The Safina Center
(formerly Blue Ocean Institute) 80 North Country Road Setauket, NY 11733 631-675-1984
(above photo © NOAA)
Aquaculture—fish farming— is a large and growing industry that could soon outpace wild fish production. In 2012, aquaculture produced an estimated 66 million metric tons of food fish, worth $138 billion. For comparison, commercial fishing hauls in 90 million metric tons of wild-caught fish annually.
Aquaculture has the potential to take pressure off depleted wild fish populations, while providing food and nutrients to millions of people. Sound like a great solution? Actually—it’s complicated.
How ‘sustainable’ fish farming is depends on which species are being farmed, what they are being fed, and where the farming is taking place.
Unsustainable Fish Farming
Some farmed species such as Atlantic salmon are problematic. When salmon are farmed in open-ocean net pens they may escape and threaten native species with diseases or parasites. And when farmed, carnivorous species like salmon are fed large quantities of wild caught forage fish, we risk depleting the forage fish, which are needed as food for wild predatory fish and other marine animals.
Shrimp farming also requires the use of wild fish. In addition, the vast majority of shrimp farming occurs in tropical nations where shrimp farmers destroy important mangrove forest habitats and pollute coastal waters. (Note: Shrimp farming in Southeast Asia has also been linked to slave labor.)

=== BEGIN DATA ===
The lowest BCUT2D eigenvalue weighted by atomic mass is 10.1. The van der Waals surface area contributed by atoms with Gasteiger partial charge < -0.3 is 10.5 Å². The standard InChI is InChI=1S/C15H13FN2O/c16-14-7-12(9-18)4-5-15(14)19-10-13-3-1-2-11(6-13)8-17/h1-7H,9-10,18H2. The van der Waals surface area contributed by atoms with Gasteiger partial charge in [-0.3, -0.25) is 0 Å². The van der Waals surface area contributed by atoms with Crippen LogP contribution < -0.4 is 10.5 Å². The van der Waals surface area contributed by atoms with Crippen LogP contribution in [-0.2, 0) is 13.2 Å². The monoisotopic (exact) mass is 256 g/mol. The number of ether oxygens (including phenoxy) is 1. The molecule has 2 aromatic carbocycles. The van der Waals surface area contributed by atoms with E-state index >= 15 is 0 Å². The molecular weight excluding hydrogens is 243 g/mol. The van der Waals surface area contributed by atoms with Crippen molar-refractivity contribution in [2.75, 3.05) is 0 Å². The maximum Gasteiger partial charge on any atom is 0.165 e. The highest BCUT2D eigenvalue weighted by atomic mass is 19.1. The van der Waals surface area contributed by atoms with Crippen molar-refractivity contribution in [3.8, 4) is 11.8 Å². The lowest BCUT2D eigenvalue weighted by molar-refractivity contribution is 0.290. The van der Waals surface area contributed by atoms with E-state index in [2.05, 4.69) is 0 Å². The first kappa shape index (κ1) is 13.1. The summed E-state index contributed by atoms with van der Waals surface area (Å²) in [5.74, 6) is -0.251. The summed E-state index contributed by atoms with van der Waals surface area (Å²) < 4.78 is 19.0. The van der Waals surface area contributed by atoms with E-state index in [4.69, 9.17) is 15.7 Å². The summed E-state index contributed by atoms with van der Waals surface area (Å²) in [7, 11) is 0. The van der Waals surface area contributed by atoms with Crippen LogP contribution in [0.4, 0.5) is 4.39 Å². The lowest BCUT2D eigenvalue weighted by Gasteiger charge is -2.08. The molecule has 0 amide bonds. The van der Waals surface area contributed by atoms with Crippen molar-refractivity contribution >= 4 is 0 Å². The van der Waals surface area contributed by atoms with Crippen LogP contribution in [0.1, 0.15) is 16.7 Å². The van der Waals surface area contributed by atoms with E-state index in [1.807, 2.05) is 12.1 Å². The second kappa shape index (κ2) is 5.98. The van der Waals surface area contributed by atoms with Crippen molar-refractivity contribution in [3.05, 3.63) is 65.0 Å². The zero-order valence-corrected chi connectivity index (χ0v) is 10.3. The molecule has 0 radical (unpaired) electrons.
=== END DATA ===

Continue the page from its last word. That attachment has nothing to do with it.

Sustainable Fish Farming
What are some sustainable farmed options? Farmed catfish and tilapia are increasingly popular with seafood lovers and can be a smart alternative when raised in closed systems where wastes are controlled and there is little chance of the fish escaping. These fish are also fed a vegetable-based diet such as corn and soy-based feed.
Farmed mussels, oysters and clams are highly sustainable choices. They are grown in coastal waters in a similar manner to the way their wild counterparts grow, and require no external feed. They feed by filtering phytoplankton (or free-swimming algae) right out of the water, and in doing so they actually help to clean coastal waters. Bonus: they are high in health-promoting omega-3s and low in mercury!
What You Can Do
When it comes to eating farmed fish make informed choices. We recommend Monterey Bay Aquarium Seafood Watch’s Farmed Fish Rankings. Our business partner Whole Foods Market also has robust sustainability standards for farmed fish.